The first time I heard Lady Gaga was on the way to my high school prom. Inevitably, I found myself checking out The Fame from the library and dancing to “Poker Face” for the week after. At the time, I never would have expected a song like “‘Til It Happens to You” from Lady Gaga, but I am glad that she is using her position to try to change the world for the better.
However, I really think that “‘Til It Happens to You” falls short lyrically. I don’t mind at all that the song is vague about what “it” is – “it” could be any kind of traumatic experience whatsoever. I also don’t have a problem with the message that it is insensitive and disrespectful to tell people how to cope and/or grieve. My problem with the song is that it doesn’t encourage people to move forward.
Before writing this post, I watched the music video and her performance of the song at the Oscars, and I applaud both of those things. At the end of the music video, we see the victims transform into survivors. They open up to their loved ones and move forward with their support.
Similarly, at the end of Lady Gaga’s performance at the Oscars, there were survivors there, coming together in solidarity and showing that they were not defeated by what happened to them.
Without these outside influences though, the song can really leave the listener in a bad mental place. Consider the opening lines:
You tell me it gets better, it gets better in time
You say I’ll pull myself together, pull it together
You’ll be fine
Tell me what the hell do you know
On the one hand, yes, telling someone that time heals all wounds is generally unhelpful. What makes time the healer of wounds is that over time, you have to do hard work to get over something. You develop coping mechanisms. You realize your life didn’t end when whatever happened took place. You become stronger because over time you slowly realize you have learned how to deal with it.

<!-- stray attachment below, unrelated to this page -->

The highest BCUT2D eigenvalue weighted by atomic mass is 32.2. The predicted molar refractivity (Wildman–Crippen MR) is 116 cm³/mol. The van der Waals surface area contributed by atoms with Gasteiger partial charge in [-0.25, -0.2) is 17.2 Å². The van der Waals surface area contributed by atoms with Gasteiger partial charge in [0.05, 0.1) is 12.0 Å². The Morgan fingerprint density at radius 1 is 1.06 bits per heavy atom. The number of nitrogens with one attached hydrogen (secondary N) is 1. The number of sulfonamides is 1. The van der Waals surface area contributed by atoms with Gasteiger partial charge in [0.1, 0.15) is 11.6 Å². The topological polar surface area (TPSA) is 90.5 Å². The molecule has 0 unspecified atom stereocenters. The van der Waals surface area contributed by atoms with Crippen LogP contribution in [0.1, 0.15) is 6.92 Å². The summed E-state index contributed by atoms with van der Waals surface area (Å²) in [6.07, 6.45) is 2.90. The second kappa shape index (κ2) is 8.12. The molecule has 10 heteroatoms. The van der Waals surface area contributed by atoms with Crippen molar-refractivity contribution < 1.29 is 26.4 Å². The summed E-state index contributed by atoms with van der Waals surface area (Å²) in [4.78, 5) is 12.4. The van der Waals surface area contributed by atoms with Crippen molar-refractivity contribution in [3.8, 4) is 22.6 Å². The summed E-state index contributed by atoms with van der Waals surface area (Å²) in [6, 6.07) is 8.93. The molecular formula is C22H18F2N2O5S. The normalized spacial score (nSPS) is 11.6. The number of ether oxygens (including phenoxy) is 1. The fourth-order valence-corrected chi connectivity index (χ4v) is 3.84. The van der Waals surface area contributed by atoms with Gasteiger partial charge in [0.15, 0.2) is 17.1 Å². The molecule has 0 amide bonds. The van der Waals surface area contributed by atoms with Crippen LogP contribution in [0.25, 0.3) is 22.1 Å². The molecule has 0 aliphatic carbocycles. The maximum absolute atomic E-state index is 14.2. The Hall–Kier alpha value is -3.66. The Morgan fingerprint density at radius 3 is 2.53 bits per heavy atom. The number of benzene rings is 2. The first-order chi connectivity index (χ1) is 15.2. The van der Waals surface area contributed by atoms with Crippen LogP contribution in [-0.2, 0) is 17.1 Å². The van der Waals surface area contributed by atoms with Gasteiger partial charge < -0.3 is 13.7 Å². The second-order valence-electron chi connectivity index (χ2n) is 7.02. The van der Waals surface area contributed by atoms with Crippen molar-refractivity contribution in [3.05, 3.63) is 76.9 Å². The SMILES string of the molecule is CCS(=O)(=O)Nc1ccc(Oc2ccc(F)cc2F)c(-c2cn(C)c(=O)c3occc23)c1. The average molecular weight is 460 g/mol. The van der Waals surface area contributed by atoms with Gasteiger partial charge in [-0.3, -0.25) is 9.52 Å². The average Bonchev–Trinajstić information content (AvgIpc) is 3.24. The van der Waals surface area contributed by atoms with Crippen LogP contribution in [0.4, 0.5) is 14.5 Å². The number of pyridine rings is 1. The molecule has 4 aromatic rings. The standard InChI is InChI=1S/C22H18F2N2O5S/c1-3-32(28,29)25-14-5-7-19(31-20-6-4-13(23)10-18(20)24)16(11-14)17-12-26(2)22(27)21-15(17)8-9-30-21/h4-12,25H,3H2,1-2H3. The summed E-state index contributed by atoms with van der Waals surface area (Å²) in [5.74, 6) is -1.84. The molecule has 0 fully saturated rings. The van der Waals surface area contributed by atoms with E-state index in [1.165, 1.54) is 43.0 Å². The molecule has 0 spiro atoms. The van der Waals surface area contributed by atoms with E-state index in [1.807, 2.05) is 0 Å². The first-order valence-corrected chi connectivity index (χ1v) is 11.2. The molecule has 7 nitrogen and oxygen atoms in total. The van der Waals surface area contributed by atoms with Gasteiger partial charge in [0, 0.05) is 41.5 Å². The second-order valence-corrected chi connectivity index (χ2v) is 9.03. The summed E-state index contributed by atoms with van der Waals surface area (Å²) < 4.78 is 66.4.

The speaker, understandably, throws the empty advice back in its giver’s face. However, instead of simply making the point that it’s not that simple and words don’t mean anything, the song also says, “You don’t know that I’m going to be fine.” It gives the speaker permission to feel isolated, to feel that no one can help them, and, essentially, to wallow in their pain. While the music video and the performance show people coming together, the song alone doesn’t create a sense of community between people going through any particular issue.
The song further reinforces the idea that it’s impossible to move on:
You tell me hold your head up
Hold your head up and be strong
‘Cause when you fall, you gotta get up
You gotta get up and move on
Tell me, how the hell could you talk
How could you talk?
‘Cause until you walk where I walk
It’s just all talk
Again, this section goes beyond making the point that moving on is easier said than done. Trauma can impact a person for the rest of their life and it is insensitive and cruel to tell someone how quickly they should recover or what their recovery should look like. Again, though, the speaker is essentially saying, “I don’t have to ‘move on.'” No one can force you to heal, naturally, but this also introduces the idea that it’s okay to give up. Additionally, if someone truly cares and does their best to give you advice, even if the advice is bad, they are still trying to be there for you. And, honestly, while the advice the speaker receives is a bit oversimplified, it isn’t bad advice. Instead of arguing and being defiant and justifying why s/he hasn’t moved on yet, the speaker could very easily respond by saying, “I’m trying.”